BREATHES THERE a man with soul so dead he can't remember what his parents read aloud to him before he went to bed? If the answer is "yes, alas," don't worry; an expedient antidote is newly at hand. The Oxford Book of Children's Verse in America, like so many other excellent works intended primarily for children, has a hidden adult agenda. Laced with the strong flavor of childhood -- our own and our nation's -- the book brings out the kid in any of us, effortlessly making the point that a true source of poetry, and maybe the truest, rests in the child's capacity for savage innocence and eternal wonderment. What's more, the whole category of children's verse enables us to suspend our sense of irony and thus recovers for us poets and poems that would otherwise get the back of a good modernist's hand: the Longfellow of "Paul Revere's Ride," the Whittier of "In School-Days."
In performing such adult functions, The Oxford Book of Children's Verse in America never forgets its primary aim: to provide, in one handy volume, some expertly-chosen recitation pieces to requite a child's bedtime craving or charm away a rainy afternoon. Something about the Oxford label on an anthology promises a degree of definitiveness that one can't get anywhere else, and editor Donald Hall doesn't let the good name down. Just about all one's favorites are here; there are no glaring omissions, and Hall offers plenty of direction to guide further reading. Look under Poe and you'll find the tightly controlled hysteria of "The Raven," with its insistent internal rhymes and its haunting refrain: "Quoth the Raven, 'Nevermore.'" Under Emily Dickinson there's this gem:
To make a prairie it takes a clover and one
One clover, and a bee,
The revery alone will do
If bees are few. Ever heard of Ernest Lawrence Thayer? Probably not, but chances are you know his phrases by heart. Hall aptly calls Thayer "one of our most eminent one-poem poets," his singular claim to fame being the immortal "Casey at the Bat." From that great ode to disappointment (or is it a dirge for the death of hero-worship?), it's only proper to turn to the confident notes struck by Emerson in "A Fable." This is the report of a quarrel between "the mountain and the squirrel," with the latter getting in the choice last word -- and thereby striking a formidable blow for children and other little people everywhere: "I'll not deny you make/ A very pretty squirrel track;/ Talents differ; all is well and wisely put;/ If I cannot carry forests on my back,/ Neither can you crack a nut."
Children of the 19th century appear to have had a strong fascination with the morbid, and "Request of a Dying Child" by Lydia Huntley Sigourney is only one of a number of affecting, if shamelessly sentimental, poems about the death of a child. But nonsense, too, traces its birth to the 19th century, and in the prolific career of Laura E. Richards, Hall has found a notable practitioner -- as well as a monument to longevity. Here's the last stanza of her "Antonio," a poem made up of limerick building-blocks: "Antonio, Antonio,/ He uttered a dismal moanio;/ Then ran off and hid/ (Or I'm told that he did)/ In the Anticatarctical Zonio." Richards picked up her pen before the Civil War began, and she was still at it when the British narrowly escaped disaster at Dunkirk in 1940 -- the subject of one of her last poems.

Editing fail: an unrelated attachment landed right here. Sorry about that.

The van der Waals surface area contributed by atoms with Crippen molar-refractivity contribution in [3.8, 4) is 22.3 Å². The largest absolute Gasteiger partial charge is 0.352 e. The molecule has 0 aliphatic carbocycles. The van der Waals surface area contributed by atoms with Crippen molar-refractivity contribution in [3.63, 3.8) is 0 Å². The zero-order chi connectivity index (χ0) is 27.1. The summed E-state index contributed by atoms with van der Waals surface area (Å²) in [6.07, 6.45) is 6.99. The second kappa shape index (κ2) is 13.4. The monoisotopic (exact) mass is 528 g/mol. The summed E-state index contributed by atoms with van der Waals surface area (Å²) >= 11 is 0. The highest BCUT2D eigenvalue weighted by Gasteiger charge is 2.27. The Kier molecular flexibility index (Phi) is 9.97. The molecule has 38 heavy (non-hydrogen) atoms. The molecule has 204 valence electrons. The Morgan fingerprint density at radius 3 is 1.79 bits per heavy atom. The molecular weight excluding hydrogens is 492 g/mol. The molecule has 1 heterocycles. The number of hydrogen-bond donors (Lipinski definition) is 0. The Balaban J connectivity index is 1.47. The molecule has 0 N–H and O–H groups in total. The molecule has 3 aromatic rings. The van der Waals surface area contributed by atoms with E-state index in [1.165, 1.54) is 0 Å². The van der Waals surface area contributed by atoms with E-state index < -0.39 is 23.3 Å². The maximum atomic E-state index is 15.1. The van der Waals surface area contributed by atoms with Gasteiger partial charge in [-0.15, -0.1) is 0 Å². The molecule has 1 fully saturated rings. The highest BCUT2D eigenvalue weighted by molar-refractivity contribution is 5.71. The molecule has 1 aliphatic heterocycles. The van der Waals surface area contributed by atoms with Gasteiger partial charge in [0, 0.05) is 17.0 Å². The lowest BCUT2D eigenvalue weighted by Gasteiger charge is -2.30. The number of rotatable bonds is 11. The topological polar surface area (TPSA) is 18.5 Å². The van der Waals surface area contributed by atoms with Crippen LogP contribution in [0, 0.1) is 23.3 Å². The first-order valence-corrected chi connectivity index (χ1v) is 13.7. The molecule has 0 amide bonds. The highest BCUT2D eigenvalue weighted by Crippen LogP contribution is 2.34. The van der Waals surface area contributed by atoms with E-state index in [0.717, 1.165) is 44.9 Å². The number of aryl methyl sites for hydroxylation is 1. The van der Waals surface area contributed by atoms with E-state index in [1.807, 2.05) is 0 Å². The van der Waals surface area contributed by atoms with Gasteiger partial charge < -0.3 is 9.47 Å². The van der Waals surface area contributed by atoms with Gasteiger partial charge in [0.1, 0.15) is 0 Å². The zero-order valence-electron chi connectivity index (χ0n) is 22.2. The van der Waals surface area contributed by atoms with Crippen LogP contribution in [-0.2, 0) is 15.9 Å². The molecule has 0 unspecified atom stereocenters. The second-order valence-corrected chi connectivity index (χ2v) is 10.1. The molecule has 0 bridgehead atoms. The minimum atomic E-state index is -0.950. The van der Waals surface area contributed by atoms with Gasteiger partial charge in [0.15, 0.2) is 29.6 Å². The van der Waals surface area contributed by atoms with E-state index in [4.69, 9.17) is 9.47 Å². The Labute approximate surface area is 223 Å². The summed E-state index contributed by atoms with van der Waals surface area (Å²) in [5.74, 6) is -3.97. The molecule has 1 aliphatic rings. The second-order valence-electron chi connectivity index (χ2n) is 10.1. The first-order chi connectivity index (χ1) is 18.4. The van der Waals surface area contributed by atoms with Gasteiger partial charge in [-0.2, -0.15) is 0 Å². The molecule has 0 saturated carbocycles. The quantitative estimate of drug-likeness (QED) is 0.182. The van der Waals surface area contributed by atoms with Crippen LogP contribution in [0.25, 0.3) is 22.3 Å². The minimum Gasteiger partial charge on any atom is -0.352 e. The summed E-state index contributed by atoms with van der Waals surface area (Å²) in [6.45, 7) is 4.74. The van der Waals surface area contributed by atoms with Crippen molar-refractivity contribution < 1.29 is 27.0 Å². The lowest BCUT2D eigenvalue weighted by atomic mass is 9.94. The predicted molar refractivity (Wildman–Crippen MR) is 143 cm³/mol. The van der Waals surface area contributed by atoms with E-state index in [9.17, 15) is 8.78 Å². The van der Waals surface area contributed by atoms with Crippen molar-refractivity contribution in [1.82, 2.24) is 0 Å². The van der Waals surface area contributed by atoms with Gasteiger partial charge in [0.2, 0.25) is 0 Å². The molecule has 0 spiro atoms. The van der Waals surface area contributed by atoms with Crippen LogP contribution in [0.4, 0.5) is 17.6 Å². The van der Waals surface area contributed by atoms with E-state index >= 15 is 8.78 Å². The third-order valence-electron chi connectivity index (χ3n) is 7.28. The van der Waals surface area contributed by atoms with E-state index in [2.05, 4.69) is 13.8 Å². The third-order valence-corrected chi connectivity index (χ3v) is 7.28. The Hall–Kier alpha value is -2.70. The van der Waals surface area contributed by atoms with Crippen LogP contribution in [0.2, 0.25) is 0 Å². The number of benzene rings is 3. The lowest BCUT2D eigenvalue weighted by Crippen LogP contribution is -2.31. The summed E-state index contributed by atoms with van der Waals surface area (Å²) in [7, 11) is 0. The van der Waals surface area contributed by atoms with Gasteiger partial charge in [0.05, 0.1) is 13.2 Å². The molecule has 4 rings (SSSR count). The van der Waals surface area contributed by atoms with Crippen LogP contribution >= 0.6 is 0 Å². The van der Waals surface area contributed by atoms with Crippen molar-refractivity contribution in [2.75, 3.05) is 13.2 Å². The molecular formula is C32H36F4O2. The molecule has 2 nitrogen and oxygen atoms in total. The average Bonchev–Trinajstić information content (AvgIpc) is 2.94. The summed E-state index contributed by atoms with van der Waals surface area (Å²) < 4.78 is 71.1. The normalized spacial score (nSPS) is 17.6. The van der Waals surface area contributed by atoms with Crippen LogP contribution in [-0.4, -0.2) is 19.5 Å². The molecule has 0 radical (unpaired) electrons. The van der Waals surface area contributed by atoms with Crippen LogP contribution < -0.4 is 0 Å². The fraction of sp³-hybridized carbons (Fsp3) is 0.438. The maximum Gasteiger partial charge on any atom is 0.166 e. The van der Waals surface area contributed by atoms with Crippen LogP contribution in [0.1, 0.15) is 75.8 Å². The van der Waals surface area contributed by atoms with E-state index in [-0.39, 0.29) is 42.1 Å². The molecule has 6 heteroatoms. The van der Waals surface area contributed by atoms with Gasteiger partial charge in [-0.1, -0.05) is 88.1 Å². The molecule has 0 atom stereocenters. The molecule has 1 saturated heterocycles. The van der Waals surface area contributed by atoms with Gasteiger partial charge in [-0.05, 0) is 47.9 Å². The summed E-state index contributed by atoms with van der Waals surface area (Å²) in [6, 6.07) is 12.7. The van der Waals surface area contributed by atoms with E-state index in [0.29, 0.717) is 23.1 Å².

THE HISTORY of children's verse in America, writes Hall in the volume's introduction, involves us in radical shifts of sensibility. We start with Puritanism, patriotism, and piety. "Xerxes did die/ And so must I," declares The New England Primer, 1768 version, in sober anticipation of the central theme in Tolstoy's "The Death of Ivan Ilyich." What Hall calls "the era of the poetess, the time of the ladies with three names" overlaps with the heroic period of Poe and Longfellow, when "popular verse" was anything but a contradiction in terms. In our century, however, high art and wide audiences haven't mixed, and we've seen children's poetry become an off-shoot of light verse. "Nonsense and humor have replaced everything else," says Hall. "It is the revenge of Mother Goose on Cotton Mather."
What is lost in loftiness is made up for in technical brilliance and sheer high spirits in the best recent children's verse. A didactic intention survives, but it takes the form of playful celebration. Here's how "August" identifies itself on John Updike's calendar:
The trees are bored
With being green.
Some people leave
The local scene And go to seaside
And take off nearly
All their clothes. And here's an enjoyable lesson in antonyms, from "Some Opposites" by Richard Wilbur:
What is the opposite of riot?
It's lots of people keeping quiet.
The opposite of doughnut? Wait
A minute while I meditate.
This isn't easy. Ah, I've found it!
A cookie with a hole around it. Gertrude Stein and Robert Frost, in nearby entries, appear to engage in a good-natured debate about the nature and name of the rose. "The theory now goes/ That the apple's a rose,/ And the pear is, and so's/ The plum I suppose," Frost lightly laments. "I am Rose my eyes are blue," cries Stein, defiantly. "I am Rose and when I sing/ I am Rose like anything".
Why is it that children's poetry doesn't seem to work in free verse? Perhaps it's for all the traditional reasons. Children respond to meter and rhyme not only because these elements help make a poem catchy and easy to memorize, but also because they are traditional -- they signify, loud and clear, that the words are of a different order from common speech. There may be a lesson in this for the practicing poet, for surely it's a minor scandal that so few of our esteemed contemporaries seem willing or able to summon up the musical levity that has always held a mighty appeal for children.